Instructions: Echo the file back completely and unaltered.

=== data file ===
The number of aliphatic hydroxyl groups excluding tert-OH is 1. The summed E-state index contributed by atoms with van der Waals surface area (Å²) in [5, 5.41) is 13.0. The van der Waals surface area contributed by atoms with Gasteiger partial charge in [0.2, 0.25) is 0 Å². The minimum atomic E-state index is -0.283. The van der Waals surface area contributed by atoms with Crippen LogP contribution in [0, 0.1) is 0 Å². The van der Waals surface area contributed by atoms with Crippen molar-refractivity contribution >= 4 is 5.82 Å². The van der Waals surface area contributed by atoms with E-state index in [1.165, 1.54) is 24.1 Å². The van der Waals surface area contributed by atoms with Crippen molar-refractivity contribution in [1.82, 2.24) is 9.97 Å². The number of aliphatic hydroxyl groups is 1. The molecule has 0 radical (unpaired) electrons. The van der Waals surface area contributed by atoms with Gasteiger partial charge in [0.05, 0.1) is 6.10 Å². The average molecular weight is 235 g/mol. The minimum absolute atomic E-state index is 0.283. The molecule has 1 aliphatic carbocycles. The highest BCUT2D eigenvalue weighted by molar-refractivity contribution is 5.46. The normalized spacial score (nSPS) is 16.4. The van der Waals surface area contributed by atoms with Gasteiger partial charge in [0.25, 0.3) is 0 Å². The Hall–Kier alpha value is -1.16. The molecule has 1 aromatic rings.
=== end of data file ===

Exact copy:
The number of aliphatic hydroxyl groups excluding tert-OH is 1. The summed E-state index contributed by atoms with van der Waals surface area (Å²) in [5, 5.41) is 13.0. The van der Waals surface area contributed by atoms with Gasteiger partial charge in [0.2, 0.25) is 0 Å². The minimum atomic E-state index is -0.283. The van der Waals surface area contributed by atoms with Crippen LogP contribution in [0, 0.1) is 0 Å². The van der Waals surface area contributed by atoms with Crippen molar-refractivity contribution >= 4 is 5.82 Å². The van der Waals surface area contributed by atoms with E-state index in [1.165, 1.54) is 24.1 Å². The van der Waals surface area contributed by atoms with Crippen molar-refractivity contribution in [1.82, 2.24) is 9.97 Å². The number of aliphatic hydroxyl groups is 1. The molecule has 0 radical (unpaired) electrons. The van der Waals surface area contributed by atoms with Gasteiger partial charge in [0.05, 0.1) is 6.10 Å². The average molecular weight is 235 g/mol. The minimum absolute atomic E-state index is 0.283. The molecule has 1 aliphatic carbocycles. The highest BCUT2D eigenvalue weighted by molar-refractivity contribution is 5.46. The normalized spacial score (nSPS) is 16.4. The van der Waals surface area contributed by atoms with Gasteiger partial charge in [0.25, 0.3) is 0 Å². The Hall–Kier alpha value is -1.16. The molecule has 1 aromatic rings.